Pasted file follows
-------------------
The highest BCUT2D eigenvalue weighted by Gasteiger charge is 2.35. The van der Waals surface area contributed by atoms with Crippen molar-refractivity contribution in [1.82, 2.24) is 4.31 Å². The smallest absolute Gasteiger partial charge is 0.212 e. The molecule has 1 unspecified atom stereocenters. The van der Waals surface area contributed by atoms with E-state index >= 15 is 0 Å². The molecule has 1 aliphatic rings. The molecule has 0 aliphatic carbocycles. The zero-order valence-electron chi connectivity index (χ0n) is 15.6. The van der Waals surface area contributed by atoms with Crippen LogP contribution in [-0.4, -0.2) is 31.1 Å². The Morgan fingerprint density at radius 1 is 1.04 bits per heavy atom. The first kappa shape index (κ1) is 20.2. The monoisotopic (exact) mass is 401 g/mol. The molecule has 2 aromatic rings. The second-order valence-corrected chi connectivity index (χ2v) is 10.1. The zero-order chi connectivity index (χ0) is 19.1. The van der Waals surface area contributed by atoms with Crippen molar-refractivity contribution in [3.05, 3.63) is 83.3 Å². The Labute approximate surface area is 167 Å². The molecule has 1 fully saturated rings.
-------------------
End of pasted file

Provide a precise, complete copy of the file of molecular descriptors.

The highest BCUT2D eigenvalue weighted by Gasteiger charge is 2.35. The van der Waals surface area contributed by atoms with Crippen molar-refractivity contribution in [1.82, 2.24) is 4.31 Å². The smallest absolute Gasteiger partial charge is 0.212 e. The molecule has 1 unspecified atom stereocenters. The van der Waals surface area contributed by atoms with E-state index >= 15 is 0 Å². The molecule has 1 aliphatic rings. The molecule has 0 aliphatic carbocycles. The zero-order valence-electron chi connectivity index (χ0n) is 15.6. The van der Waals surface area contributed by atoms with Crippen LogP contribution in [-0.4, -0.2) is 31.1 Å². The Morgan fingerprint density at radius 1 is 1.04 bits per heavy atom. The first kappa shape index (κ1) is 20.2. The monoisotopic (exact) mass is 401 g/mol. The molecule has 2 aromatic rings. The second-order valence-corrected chi connectivity index (χ2v) is 10.1. The zero-order chi connectivity index (χ0) is 19.1. The van der Waals surface area contributed by atoms with Crippen molar-refractivity contribution in [3.05, 3.63) is 83.3 Å². The Labute approximate surface area is 167 Å². The molecule has 1 fully saturated rings.